- Use exact dates whenever possible: Always use the exact month and year whenever possible. This extends not only to employment but also to other aspects of your resume. As a general rule, use only the year when you’re listing inclusion into a society, association, or organization, as well as your graduation year unless you joined or graduated within the past year.
How to Work Around Employment Gaps
Employment gaps are an embarrassing portion of many resumes. Yet the perception that hiring managers will immediately eliminate you from job candidacy for an employment gap isn’t always true, especially for entry-level positions. Rather than work around employment gaps with fake dates on your resume, use these tips and honesty to navigate the situation truthfully. You actually might be surprised how well your resume turns out.
- Focus on the years: If you’re worried about large employment gaps hindering your employment chances, remember that the devil is in the details. Rather than fudge the months or years, indicate only the year of employment. This isn’t lying and it isn’t misleading, as hiring managers will typically ask follow-up questions about your employment. For example, if you began working for a company on December 1, 2016, and lost your job on February 17, 2020, you would list the dates of employment as 2016-2020.
- List other experience: Include temporary, volunteer, freelance, or contract jobs on your resume. If the gap in your employment is significant, add non-standard employment work on your resume. Non-standard work might include stay-at-home parenting or an on-call recruit for a day-to-day staffing agency. This shows a potential employer that you’ve been keeping busy during your job search.
- Explain gaps in your cover letter: You don’t have to go into great detail, but if you’ve been out of the workforce for a while, briefly note the reason in your cover letter. For example, the following sentence is all you need to address employment gaps.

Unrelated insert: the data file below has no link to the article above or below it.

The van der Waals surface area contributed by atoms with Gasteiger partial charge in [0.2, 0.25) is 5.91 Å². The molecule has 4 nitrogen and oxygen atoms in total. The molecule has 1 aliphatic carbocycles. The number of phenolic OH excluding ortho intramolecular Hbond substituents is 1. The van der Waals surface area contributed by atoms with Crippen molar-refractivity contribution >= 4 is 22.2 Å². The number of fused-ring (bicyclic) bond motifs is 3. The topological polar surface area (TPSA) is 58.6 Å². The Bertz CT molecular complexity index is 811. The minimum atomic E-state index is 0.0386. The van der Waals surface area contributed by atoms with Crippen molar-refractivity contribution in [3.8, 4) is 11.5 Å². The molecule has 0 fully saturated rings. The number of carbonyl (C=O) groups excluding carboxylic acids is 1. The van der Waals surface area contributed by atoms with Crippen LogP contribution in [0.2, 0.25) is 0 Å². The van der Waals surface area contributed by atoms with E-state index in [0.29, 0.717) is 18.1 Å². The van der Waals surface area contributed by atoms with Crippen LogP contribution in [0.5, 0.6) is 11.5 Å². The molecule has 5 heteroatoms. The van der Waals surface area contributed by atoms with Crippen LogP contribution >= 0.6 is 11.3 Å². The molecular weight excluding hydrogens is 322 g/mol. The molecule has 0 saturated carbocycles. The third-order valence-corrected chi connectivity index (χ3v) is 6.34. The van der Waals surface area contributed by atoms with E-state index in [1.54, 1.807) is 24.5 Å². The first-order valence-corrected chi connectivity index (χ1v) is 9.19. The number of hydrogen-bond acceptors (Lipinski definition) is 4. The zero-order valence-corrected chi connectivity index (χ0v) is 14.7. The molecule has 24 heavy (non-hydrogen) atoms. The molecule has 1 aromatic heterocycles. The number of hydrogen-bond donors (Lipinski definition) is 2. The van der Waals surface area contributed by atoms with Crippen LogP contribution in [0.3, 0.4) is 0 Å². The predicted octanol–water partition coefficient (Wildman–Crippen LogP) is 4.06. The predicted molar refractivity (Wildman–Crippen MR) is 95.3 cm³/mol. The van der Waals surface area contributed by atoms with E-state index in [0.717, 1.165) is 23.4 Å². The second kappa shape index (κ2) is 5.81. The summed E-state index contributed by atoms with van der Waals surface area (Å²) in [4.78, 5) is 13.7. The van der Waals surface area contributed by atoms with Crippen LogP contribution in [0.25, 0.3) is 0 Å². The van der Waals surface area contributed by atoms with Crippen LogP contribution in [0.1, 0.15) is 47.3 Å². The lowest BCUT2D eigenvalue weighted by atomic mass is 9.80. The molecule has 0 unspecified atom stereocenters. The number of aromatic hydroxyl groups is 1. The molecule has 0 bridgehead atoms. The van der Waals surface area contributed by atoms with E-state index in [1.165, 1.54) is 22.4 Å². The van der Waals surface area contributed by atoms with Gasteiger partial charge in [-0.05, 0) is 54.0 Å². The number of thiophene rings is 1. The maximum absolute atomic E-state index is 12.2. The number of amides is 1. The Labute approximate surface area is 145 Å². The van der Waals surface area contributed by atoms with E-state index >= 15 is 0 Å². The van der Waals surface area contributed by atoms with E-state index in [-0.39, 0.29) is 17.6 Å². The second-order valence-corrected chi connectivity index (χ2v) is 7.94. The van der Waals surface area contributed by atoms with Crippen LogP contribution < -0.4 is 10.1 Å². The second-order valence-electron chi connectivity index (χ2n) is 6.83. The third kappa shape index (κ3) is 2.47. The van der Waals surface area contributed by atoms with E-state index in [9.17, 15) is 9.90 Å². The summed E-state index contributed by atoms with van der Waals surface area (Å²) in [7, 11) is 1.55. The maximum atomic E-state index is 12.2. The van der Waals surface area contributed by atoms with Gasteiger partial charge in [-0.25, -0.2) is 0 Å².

If you’re stressed about an employment gap in 2020 due to the COVID pandemic, don’t be. Hiring manager will understand a year-long length of unemployment due to furlough, layoffs, or the temporary or permanent closure of your former company.
What To Do If You Have an Employment Gap in the Future
Unemployment can wreak havoc on your mental state, leading to feelings of despair, isolation, and depression. Although you may need a few weeks to decompress, you can’t let your current employment state defeat you. Instead, take the steps necessary to remain hopeful and build your skillset as professional. Doing so will only serve as an avenue to increase your stock as a professional, coveted candidate in the future.
If you’re unemployed, try out a few of these ideas:
- Maintain a schedule: You might not have anywhere to be, but maintaining at least some semblance of a schedule will keep you on track and in a better mental state. Waking up at 2 p.m. every day just because you can doesn’t do great things for your psyche.
- Organize your home office: If you’re an aspiring or veteran remote worker that’s currently out of work, use the time to retool your home office. Not only should you clean the physical space of your office, but also clear out the cyber clutter on your laptop, desktop, and smartphone.
- Volunteer: Nothing shores up a gap in your employment like volunteering. By volunteering, you show your desire to work and your willingness to give something back to the community — two aspects that employers find desirable.
- Improve your skillset: If you’ve been waiting or too busy to gain a certification or take a course, now is the time. With the extra knowledge you gain, you can make yourself a more attractive candidate and possibly give you a bargaining chip to increase your pay in the future.
You can also check out the Virtual Vocations Remote Career Center for tips on how to boost your profile, resume, and skills to land a great remote job.
Don’t Start Off on the Wrong Foot
In addition to being dishonest, lying about employment dates is often unnecessary. Employers are aware that many good people and strong workers periodically have trouble finding work. They also know that sometimes people have to leave the workforce to tend to personal or family issues. By addressing employment gaps open and honestly, you will quickly dispel any concerns and make yourself a much stronger candidate.
Have you fudged dates on your resume? If not, what did you do instead? Connect with Virtual Vocations on Facebook, Twitter, LinkedIn, Instagram, and YouTube to share your thoughts and tips. We’d love to hear from you!
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Updates include original material from Lainie Petersen (April 8, 2013)